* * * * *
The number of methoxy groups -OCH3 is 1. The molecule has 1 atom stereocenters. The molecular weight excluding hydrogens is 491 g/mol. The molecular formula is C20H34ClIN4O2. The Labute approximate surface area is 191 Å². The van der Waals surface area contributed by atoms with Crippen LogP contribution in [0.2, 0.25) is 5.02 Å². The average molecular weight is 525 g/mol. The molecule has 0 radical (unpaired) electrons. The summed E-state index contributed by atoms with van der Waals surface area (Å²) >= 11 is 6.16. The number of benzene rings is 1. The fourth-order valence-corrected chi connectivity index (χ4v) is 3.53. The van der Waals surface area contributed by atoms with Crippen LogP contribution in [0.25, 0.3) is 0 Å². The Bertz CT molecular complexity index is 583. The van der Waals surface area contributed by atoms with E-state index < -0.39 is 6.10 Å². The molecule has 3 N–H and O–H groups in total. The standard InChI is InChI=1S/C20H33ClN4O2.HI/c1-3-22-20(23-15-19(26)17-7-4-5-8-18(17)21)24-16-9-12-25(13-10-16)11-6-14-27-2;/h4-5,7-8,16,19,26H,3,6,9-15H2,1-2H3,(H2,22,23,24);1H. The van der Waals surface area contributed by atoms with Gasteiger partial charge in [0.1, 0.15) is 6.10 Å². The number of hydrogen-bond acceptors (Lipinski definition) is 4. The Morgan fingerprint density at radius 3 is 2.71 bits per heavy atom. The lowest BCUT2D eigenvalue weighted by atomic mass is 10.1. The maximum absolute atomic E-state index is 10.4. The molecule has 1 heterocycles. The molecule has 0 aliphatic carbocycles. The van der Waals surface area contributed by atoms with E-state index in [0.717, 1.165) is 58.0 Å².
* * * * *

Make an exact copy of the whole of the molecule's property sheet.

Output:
The number of methoxy groups -OCH3 is 1. The molecule has 1 atom stereocenters. The molecular weight excluding hydrogens is 491 g/mol. The molecular formula is C20H34ClIN4O2. The Labute approximate surface area is 191 Å². The van der Waals surface area contributed by atoms with Crippen LogP contribution in [0.2, 0.25) is 5.02 Å². The average molecular weight is 525 g/mol. The molecule has 0 radical (unpaired) electrons. The summed E-state index contributed by atoms with van der Waals surface area (Å²) >= 11 is 6.16. The number of benzene rings is 1. The fourth-order valence-corrected chi connectivity index (χ4v) is 3.53. The van der Waals surface area contributed by atoms with Crippen LogP contribution in [0.25, 0.3) is 0 Å². The Bertz CT molecular complexity index is 583. The van der Waals surface area contributed by atoms with E-state index < -0.39 is 6.10 Å². The molecule has 3 N–H and O–H groups in total. The standard InChI is InChI=1S/C20H33ClN4O2.HI/c1-3-22-20(23-15-19(26)17-7-4-5-8-18(17)21)24-16-9-12-25(13-10-16)11-6-14-27-2;/h4-5,7-8,16,19,26H,3,6,9-15H2,1-2H3,(H2,22,23,24);1H. The van der Waals surface area contributed by atoms with Gasteiger partial charge in [0.1, 0.15) is 6.10 Å². The number of hydrogen-bond acceptors (Lipinski definition) is 4. The Morgan fingerprint density at radius 3 is 2.71 bits per heavy atom. The lowest BCUT2D eigenvalue weighted by atomic mass is 10.1. The maximum absolute atomic E-state index is 10.4. The molecule has 1 heterocycles. The molecule has 0 aliphatic carbocycles. The van der Waals surface area contributed by atoms with E-state index in [0.717, 1.165) is 58.0 Å².